Recently a lot of my textiles work has centred around scarves. I've always loved scarves as an accessory; they can add interest to an otherwise low-key look, and add some much-needed warmth. I've certainly been appreciating mine this winter, spending most days in a chilly office!
The most exciting scarf project of late is undoubtedly the Baedeker scarf I designed for Quince & Co. as part of the Scarves etc. 6 collection.
This design is my first published pattern, and I had such fun creating it. The yarn is Quince & Co. Owl in Taiga, which is a lovely wool–alpaca blend in a muted olive green, which is so up my street. The choice of name for the scarf was a bit funny. The main idea is inspired by the Baedeker Guides: travel books that inspired generations to get out and see the world. I like that idea of finding adventure and new perspectives.
I originally thought of the name, though, because I was knitting my initial sample for the scarf when I was evacuated from my flat in Bath, thanks to a WWII bomb that was discovered at the end of my road. The city of Bath wasn't of any military importance, but was targeted for its cultural significance in an attempt to destroy morale: the Baedeker raids. I do like to include meaning in the names for my designs!
As well as the pattern release I've been weaving a few scarves, having bought myself a beautiful rigid heddle loom a couple of months ago.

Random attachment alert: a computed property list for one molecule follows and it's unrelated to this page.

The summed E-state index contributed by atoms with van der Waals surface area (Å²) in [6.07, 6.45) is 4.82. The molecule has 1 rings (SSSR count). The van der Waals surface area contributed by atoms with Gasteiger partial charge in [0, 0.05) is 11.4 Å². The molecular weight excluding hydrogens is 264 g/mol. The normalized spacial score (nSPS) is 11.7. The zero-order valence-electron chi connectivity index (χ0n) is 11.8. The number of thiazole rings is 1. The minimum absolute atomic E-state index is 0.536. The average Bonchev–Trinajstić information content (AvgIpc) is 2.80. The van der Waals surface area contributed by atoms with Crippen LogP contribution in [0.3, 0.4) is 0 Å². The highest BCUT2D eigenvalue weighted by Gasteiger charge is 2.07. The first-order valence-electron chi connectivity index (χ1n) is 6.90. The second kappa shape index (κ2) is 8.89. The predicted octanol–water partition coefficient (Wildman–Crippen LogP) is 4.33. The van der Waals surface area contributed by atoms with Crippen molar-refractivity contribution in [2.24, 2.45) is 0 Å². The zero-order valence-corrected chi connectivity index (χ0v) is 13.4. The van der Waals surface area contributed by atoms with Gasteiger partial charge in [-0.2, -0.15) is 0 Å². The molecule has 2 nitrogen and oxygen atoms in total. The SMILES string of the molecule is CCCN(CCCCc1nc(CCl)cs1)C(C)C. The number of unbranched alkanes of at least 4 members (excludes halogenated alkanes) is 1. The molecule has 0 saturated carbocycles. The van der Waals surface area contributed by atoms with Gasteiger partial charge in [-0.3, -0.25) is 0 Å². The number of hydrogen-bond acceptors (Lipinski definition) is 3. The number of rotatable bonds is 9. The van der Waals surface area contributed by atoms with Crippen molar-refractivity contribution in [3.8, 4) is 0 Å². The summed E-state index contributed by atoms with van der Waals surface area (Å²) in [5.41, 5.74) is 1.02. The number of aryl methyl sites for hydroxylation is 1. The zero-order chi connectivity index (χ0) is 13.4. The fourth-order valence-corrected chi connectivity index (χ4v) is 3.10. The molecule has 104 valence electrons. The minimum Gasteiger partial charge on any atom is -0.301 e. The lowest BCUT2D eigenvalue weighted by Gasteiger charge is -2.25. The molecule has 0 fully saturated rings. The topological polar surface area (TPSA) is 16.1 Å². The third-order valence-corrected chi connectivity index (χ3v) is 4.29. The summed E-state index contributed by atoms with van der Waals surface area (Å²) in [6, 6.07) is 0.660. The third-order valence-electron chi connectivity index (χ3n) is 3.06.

The above scarf is the first I wove on the new loom. The yarn is all hand-spun, mostly wool and alpaca with a small amount of soy. The dark grey-brown is undyed wool from one of the fleeces shown in my last post, which I carded quickly, leaving in the scorched tips and slubby bits for a beautiful heathery tweed look. It's quite thick and very warm, but is surprisingly lightweight, thanks to the woollen-spun yarn.
I love the subtle shifts in colour and texture in this super-soft scarf. I'm not even sure how to describe the colour; there are definitely flecks of turquoise in there; the rest moves between teal, grey and brown. The fibres were a delight to work with; the warp is my hand-dyed BFL Fingering, and the weft alternates between merino–silk–alpaca and merino–baby llama–silk. Oh my, so luxurious. I could happily cocoon myself in there.
The last scarf I'm going to include is one that's really special to me, and is one I made for me to keep. FibreShare is one of my favourite ways to interact with other people who love fibre and textile crafts. For those unfamiliar with it, it's a huge international yarn and fibre swap. Participants get matched up according to their interests, and are encouraged to get to know their two partners and create the perfect package for them. I've participated three times, and each time my partner has sent me beautiful fibre (in some of my favourite colours!), which I have spun up and woven together.
Isn't it lovely? The shifting reds, oranges and neutrals all worked so well together, and I love that the three people who picked these colours for me got it so right! It's really interesting to build a connection with other crafty people who I might not have come across otherwise.
To finish, I am now working with two heddles on the loom so am able to weave more interesting patterns. I'll be experimenting further in the next couple of months! Here's a look at what I currently have in progress.
I can't wait to see how this one drapes when it's finished.
Do you have a favourite scarf, or one with a story? If you'd like to share, please leave a comment!